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Water

Three Cities Innovate Solutions for Tackling Water Scarcity

Accompanied by record high temperatures, regions across the globe are currently facing life-threatening periods of drought—the U.N., for example, estimates that a total of 1.2 billion people across the globe live in areas with water scarcity. To ensure reliable access to water, it is essential that cities, home to 54 percent of the world’s population, innovate new ways to improve their water supply.[read more]

The Benefits of Harvesting Rainwater

July 28, 2015 by Kay hebbourn
3

It's free! Use it!

As well as helping to keep our gardens green, the water that falls from the skies can help us to run our homes. A rising number of people across the UK are installing rainwater harvesting systems in their properties to harness the potential of this natural resource.[read more]

Quantifying Stormwater Benefits of Trees Part 2: Single-Event Stormwater Models

July 28, 2015 by Leda Marritz

Help from HydroCAD 

An introduction to various methods to quantify the stormwater benefits of tree stormwater control measures (Tree SCMs). It addresses Hydrologic and Hydraulic (H&H) models and Single-Event Stormwater Models. It follows a post on quantifying these benefits for tree benefit calculators and for stormwater credits.[read more]

Cape Town: Three Ports + One City = More Jobs?

July 27, 2015 by Cape Town Partnership

Three ports, one city.

Three ports, one city. How will the improved efficiency of Cape Town’s three transfer nodes benefit the city, and the nation?[read more]

Imitate to Innovate: Vitoria-Gasteiz Shows How Cities can Address 21st Century Challenges

July 27, 2015 by This Big City

Before and after the tram

The Spanish city of Vitoria-Gasteiz has recently transformed itself from a congested and car-dominated city into one of the most pedestrian and bicycle-friendly places in Europe. It didn’t achieve this by going at it alone. Its key to success was learning from others.[read more]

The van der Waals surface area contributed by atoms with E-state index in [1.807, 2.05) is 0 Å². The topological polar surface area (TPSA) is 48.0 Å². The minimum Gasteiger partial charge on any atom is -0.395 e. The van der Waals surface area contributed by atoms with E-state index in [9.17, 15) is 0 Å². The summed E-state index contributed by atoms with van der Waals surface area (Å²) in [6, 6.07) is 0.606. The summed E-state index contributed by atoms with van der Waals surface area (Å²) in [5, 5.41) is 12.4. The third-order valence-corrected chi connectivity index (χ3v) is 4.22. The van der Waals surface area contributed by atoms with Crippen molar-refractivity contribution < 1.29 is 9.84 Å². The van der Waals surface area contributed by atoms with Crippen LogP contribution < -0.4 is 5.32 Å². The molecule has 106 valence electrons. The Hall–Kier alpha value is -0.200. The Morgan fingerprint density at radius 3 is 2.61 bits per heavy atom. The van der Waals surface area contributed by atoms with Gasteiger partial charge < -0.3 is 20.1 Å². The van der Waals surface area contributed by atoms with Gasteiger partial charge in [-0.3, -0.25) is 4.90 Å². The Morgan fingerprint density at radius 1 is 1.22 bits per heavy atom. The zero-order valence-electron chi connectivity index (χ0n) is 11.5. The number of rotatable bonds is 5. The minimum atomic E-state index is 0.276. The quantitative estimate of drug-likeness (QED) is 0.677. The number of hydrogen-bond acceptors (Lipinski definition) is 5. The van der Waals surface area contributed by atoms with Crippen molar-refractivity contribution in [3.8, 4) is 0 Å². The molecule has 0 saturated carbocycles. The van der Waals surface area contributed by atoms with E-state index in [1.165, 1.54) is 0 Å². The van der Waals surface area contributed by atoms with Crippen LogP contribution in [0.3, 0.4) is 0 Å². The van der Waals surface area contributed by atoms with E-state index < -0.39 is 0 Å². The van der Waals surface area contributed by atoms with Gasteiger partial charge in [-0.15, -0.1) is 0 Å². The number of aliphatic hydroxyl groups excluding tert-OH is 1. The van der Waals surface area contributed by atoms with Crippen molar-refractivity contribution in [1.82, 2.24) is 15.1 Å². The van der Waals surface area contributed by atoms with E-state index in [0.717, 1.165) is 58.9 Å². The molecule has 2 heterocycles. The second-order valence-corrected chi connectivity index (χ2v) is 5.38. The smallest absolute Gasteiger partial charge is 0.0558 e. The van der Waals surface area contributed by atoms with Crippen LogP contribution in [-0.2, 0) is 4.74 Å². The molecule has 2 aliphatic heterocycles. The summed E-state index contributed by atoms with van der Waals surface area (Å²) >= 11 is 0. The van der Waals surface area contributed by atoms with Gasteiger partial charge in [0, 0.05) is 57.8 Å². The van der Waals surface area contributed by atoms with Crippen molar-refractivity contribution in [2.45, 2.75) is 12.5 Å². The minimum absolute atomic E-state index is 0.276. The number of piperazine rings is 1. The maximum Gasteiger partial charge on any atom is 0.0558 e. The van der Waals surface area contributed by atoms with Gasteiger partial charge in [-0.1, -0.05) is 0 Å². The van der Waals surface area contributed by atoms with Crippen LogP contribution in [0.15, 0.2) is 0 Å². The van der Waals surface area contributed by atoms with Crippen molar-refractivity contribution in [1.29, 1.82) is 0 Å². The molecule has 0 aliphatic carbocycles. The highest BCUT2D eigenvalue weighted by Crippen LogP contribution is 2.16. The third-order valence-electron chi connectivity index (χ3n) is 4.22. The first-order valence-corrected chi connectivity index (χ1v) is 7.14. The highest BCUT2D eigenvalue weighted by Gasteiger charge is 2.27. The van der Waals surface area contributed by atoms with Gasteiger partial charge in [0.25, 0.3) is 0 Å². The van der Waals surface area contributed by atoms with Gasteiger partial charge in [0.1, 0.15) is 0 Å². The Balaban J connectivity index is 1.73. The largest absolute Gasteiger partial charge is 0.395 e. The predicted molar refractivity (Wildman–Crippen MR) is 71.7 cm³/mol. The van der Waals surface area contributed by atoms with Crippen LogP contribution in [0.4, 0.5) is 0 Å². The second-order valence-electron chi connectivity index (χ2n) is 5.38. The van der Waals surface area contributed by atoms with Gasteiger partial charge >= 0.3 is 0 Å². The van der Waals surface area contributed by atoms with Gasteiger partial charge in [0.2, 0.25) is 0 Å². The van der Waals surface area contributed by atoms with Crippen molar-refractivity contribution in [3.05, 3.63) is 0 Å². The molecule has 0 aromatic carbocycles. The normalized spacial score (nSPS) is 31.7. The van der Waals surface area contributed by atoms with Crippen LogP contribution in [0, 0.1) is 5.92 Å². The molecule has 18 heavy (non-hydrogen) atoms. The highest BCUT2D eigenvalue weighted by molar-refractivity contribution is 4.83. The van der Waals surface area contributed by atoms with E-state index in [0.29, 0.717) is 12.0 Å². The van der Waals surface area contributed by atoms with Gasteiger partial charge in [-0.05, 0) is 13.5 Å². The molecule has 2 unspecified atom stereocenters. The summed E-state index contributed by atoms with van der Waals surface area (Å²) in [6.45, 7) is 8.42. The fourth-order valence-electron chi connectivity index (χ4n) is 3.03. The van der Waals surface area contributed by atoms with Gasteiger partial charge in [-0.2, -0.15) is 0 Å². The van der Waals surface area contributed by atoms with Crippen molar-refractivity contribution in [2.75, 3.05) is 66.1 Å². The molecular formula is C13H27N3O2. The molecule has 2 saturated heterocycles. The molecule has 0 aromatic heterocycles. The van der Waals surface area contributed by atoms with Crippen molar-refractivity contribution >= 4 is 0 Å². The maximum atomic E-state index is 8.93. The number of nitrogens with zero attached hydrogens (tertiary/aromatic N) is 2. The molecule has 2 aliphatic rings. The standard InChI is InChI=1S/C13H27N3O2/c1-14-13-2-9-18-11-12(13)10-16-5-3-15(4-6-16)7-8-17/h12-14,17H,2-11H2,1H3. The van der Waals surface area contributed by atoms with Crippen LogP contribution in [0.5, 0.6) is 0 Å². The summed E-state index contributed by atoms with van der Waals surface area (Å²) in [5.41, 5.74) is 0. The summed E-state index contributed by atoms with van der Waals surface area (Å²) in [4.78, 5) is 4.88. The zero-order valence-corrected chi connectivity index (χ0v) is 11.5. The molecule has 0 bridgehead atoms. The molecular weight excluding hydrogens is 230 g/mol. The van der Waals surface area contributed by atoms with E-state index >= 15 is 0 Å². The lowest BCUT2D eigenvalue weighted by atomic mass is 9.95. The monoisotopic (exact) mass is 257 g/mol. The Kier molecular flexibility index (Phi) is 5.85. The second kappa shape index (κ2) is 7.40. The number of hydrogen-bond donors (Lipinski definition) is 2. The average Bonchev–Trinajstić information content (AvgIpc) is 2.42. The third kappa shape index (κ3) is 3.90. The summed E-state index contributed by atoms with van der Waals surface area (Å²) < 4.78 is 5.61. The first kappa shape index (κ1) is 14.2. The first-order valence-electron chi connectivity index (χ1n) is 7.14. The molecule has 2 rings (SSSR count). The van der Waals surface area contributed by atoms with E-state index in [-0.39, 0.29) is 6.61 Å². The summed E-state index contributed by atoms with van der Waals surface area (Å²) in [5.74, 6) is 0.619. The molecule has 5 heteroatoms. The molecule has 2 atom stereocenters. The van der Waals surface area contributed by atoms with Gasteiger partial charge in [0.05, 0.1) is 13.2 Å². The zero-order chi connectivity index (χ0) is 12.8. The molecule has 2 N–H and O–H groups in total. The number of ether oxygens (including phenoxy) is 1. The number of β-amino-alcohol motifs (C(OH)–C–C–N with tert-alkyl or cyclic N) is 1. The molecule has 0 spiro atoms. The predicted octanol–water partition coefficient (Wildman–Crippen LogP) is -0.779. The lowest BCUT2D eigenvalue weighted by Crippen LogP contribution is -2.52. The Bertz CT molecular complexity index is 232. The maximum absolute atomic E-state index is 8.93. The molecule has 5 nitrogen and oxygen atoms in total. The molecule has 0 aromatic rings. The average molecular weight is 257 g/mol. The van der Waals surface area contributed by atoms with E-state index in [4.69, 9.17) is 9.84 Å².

'One Planet' Home Wins Planning Battle

July 20, 2015 by David Thorpe

The 'hobbit house' can live!

A zero energy roundhouse, built by a young family, has been saved from demolition following an appeal to the local planning authority. Their campaign to save their house touched the hearts of thousands, who wrote in support, but this wasn't what saved the home.[read more]

Don’t Build Here: Site Selection Strategies to Protect Nature – And Ourselves [VIDEO]

Where shouldn't you send this man?

How to reduce the environmental impact from the site selection process for buildings, and achieve the Sensitive Land Protection credit for the LEED v4 BD+C rating systems. Also, learn how to utilize tools such as the NRCS web based soil surveys, FEMA Flood Map Service Center, and NatureServe.[read more]

Swimming Pools Go Offshore

July 14, 2015 by The Dirt ASLA

Cool off in NYC's Plus-Pool

As many smart cities reclaim their riverfronts and seafronts as places for recreation and invest heavily in improving water quality, they are getting closer to turning their aquatic resources back into the natural swimming pools they once were. Here's five examples.[read more]

How to Quantify the Stormwater Benefits of Trees Part 1: Overview of Models and Calculators

July 14, 2015 by Leda Marritz

They soak up water, don't they?

Trees can provide significant stormwater benefits and can be integrated even into the densest urban areas. Many cities have tree requirement ordinances. The use of Tree Stormwater Control Measures (SCMs) is rapidly growing, so there is also a growing need to quantify tree stormwater benefits. Here's how.[read more]

Meet Some of the Greenest Schools on Earth [PHOTOS]

Ng Yuk Secondary School in Hong Kong

We hope you enjoy the photos here featuring images from several of the schools nominated for the 2015 Greenest School on Earth award. They include schools from Croatia, Singapore, Lebanon and Hong Kong.[read more]

California: Leading the Way on Green and Well-Performing Buildings

3,500 LEED-certified buildings!

Green building has long been part of California’s approach to a wide array of energy, water, environment, and development priorities. There are more than 3,500 LEED-certified green buildings in the state, totalling over 500 million square feet of real estate. Over 14 percent of the entire state building portfolio is LEED certified.[read more]

Whose Job Is It to Worry If a City's Water Supply is Sustainable?

July 6, 2015 by Dean Saitta

Dam right it's not the planner's job

Land use planning is typically a local governmental concern, while water planning and allocation occur on multiple local, state, and federal levels. The traditional disconnect between planning and land use decisions and current and future water supply realities can preclude a sustainable balance between water supply and growth.[read more]